Sudan war at 100 days: 'Hundreds of civilians killed' amid rising death toll

Heavy fighting and displacement aggravate humanitarian crisis with no end to conflict in sight

Black smoke and flames rise from a market in Omdurman, Sudan. Reuters
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The war that broke out in mid-April between Sudan's army and the paramilitary Rapid Support Forces (RSF) has devastated the capital Khartoum, caused a sharp increase in ethnic violence in Darfur and displaced more than three million people.

As the fighting enters its 100th day, war monitors and aid agencies say civilians are increasingly in the firing line.

The Armed Conflict Location and Event Data Project (Acled), a group that tracks wars around the world, on Sunday said out of 320 "political-violence events" in Sudan, almost 80 targeted civilians, resulting in more than 220 deaths.

From mid-June to mid-July, more than 880 deaths were recorded, the organisation said.

This would put the overall death toll of the conflict at nearly 3,000, although the actual figure is likely to be far higher as fighting escalates in remote areas with thin reporting and almost non-existent health coverage.

The targeting of civilians has worsened an exodus to surrounding countries and displacement within Sudan, with the UN saying in the space of one week, 200,000 people were displaced by fighting, citing data from the International Organisation for Migration (IOM).

UNHCR, the UN’s refugee agency, says nearly 800,000 people have fled to neighbouring nations.

There is now a focus on allocating aid to Sudan’s neighbours, which include countries themselves recovering from decades of war and poverty. On Friday, EU aid allocations to Sudan passed €17 million ($18.9 million).

To address the crisis, international donors have promised almost $1.5 billion, although humanitarian agencies say the amount needed to stabilise the situation could be double that.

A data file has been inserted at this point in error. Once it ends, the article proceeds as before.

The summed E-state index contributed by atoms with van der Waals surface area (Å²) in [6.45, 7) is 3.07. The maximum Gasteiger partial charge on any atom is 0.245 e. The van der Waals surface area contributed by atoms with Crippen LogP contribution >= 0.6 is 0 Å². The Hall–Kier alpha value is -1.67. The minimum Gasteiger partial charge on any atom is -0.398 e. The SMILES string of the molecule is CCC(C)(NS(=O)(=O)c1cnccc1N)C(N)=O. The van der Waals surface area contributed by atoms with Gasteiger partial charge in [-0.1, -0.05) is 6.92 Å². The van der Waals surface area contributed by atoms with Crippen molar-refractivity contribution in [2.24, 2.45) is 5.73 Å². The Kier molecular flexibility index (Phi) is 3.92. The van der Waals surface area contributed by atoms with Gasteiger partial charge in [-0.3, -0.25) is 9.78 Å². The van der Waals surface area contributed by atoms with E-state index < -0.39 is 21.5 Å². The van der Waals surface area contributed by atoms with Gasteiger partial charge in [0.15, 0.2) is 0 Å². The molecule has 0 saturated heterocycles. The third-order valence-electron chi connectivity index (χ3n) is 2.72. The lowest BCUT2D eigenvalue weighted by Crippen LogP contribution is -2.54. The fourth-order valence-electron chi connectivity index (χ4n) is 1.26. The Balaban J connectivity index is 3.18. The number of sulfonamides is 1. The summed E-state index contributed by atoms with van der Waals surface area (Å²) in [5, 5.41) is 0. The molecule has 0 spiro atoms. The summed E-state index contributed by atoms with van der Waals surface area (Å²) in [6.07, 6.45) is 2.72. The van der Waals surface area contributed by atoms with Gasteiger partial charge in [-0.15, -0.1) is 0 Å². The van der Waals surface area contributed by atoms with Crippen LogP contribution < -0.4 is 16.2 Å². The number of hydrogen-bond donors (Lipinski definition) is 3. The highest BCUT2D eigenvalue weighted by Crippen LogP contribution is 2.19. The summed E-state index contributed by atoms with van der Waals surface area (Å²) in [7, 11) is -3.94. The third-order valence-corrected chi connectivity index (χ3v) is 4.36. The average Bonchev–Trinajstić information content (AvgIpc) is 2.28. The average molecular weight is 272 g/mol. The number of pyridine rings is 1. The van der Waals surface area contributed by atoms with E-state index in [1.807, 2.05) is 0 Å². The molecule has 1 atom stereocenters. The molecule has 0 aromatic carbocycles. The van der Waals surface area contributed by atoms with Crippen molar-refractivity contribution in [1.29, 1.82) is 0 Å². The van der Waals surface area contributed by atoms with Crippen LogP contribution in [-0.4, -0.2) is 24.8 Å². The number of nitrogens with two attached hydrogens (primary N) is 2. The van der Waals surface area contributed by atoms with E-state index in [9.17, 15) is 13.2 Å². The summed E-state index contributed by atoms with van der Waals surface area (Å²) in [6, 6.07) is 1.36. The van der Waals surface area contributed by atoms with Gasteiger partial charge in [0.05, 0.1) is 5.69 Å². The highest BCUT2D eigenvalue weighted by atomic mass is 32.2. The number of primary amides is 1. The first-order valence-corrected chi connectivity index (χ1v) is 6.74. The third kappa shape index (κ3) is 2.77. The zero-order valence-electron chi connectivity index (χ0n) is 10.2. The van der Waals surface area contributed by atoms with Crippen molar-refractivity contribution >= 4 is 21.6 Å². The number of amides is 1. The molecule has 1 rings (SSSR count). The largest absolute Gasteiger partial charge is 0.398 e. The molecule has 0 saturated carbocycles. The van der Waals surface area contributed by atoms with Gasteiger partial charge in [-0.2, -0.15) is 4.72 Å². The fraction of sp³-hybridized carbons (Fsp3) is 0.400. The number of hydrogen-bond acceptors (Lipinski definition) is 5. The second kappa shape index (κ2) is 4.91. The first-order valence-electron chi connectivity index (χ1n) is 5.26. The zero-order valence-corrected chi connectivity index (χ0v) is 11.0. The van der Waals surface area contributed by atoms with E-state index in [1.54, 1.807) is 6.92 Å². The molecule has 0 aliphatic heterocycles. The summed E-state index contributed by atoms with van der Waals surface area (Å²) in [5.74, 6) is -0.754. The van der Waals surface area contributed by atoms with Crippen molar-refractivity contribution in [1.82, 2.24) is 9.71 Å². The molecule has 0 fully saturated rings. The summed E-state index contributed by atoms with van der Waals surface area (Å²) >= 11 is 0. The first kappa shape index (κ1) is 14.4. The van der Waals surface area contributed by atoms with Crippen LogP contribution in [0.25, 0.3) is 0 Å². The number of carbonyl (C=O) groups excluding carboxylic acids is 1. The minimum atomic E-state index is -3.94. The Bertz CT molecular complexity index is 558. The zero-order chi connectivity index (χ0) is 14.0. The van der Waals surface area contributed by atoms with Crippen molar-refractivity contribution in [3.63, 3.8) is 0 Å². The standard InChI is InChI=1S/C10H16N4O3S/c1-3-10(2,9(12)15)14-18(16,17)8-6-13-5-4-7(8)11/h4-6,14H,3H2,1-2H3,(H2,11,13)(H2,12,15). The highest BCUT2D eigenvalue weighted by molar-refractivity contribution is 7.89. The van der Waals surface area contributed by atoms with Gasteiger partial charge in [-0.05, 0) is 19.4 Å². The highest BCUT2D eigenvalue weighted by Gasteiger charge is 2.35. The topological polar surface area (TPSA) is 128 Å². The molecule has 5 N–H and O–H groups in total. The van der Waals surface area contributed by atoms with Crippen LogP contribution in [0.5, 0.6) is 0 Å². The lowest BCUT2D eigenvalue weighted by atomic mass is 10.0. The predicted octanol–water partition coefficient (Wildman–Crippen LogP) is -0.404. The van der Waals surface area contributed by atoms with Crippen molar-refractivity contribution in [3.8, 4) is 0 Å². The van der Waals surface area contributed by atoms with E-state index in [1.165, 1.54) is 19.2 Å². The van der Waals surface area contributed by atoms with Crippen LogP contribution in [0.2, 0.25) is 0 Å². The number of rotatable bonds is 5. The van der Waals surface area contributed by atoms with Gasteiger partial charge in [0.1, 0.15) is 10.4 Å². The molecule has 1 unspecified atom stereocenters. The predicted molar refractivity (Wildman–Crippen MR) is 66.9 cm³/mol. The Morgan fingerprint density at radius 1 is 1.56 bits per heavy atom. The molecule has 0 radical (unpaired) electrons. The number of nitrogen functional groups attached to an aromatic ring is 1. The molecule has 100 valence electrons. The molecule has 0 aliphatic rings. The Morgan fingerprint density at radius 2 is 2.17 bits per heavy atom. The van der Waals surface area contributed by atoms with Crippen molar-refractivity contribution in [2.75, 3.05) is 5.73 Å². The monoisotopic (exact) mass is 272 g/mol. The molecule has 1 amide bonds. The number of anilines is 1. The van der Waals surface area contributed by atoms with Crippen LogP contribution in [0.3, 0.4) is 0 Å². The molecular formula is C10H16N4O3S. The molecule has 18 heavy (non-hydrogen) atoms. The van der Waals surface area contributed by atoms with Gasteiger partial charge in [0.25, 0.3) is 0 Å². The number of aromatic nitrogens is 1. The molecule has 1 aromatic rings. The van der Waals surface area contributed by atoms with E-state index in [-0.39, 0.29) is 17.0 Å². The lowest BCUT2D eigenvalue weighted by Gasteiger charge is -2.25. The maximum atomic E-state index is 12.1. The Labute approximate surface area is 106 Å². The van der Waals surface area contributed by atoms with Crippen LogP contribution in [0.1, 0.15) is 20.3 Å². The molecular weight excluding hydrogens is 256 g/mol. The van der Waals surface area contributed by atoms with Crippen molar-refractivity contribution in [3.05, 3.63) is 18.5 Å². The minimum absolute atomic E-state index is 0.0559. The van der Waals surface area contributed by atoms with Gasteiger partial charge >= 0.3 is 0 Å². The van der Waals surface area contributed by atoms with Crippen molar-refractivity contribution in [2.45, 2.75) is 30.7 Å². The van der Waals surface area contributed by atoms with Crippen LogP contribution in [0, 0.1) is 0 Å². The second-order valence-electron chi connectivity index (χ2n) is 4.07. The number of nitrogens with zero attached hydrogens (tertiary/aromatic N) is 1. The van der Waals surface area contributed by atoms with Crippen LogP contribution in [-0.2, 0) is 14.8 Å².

The donations were pledged last month following a UN-organised aid summit held jointly by Egypt, Germany, Qatar, Saudi Arabia and the African Union in the Swiss city of Geneva.

Sudan's 'descent into destruction'

“The scale and speed of Sudan’s descent into death and destruction is unprecedented,” UN Secretary General Antonio Guterres said during the event.

Fighting began in Sudan on April 15 after weeks of tensions building over a plan to hand power to civilians, with the first heavy clashes occurring in Khartoum and its nearby sister city of Omdurman.

RSF forces loyal to Gen Mohamed Dagalo stormed the residence of army chief Gen Abdel Fattah Al Burhan, in an attempt to seize strategic sites in the heart of the capital.

The UN World Food Programme immediately suspended operations in the country, one of its biggest campaigns, after three of its staff were among aid workers killed in early fighting. It resumed work the following month but said failures to arrange ceasefires and aid corridors could put three million at risk of hunger.

The impact on aid operations continues to this day. On Saturday, French aid agency Doctors Without Borders said 18 of its health workers were beaten by an unidentified armed group in Khartoum as they were travelling to work in one of the city’s beleaguered hospitals.

Violence against civilians has also intensified as simmering ethnic conflicts in the fractured country reignite.

Sixteen civilians were killed on Saturday as rockets fell on their homes in West Darfur, a lawyers' union said.

The vast region, the scene of conflict in the early 2000s, has suffered some of the worst of the violence since the current war began.

On July 14, the US-based Sudan Conflict Observatory reported the RSF and aligned forces were suspected of the targeted destruction of at least 26 communities in Darfur. A day earlier, the International Criminal Court said it was investigating violence in Darfur. The RSF says hostilities there are tribal.

With no end in sight, the war has led to intensified regional efforts to draw the warring generals into peace talks.

Last month, Egypt began a new mediation attempt between the rival factions at a summit for Sudan's neighbours in Cairo. Ethiopia's Prime Minister Abiy Ahmed said the push should be co-ordinated with an existing initiative led by East African regional bloc IGAD, amid concerns about competing and ineffective diplomatic efforts.

Updated: July 23, 2023, 9:45 AM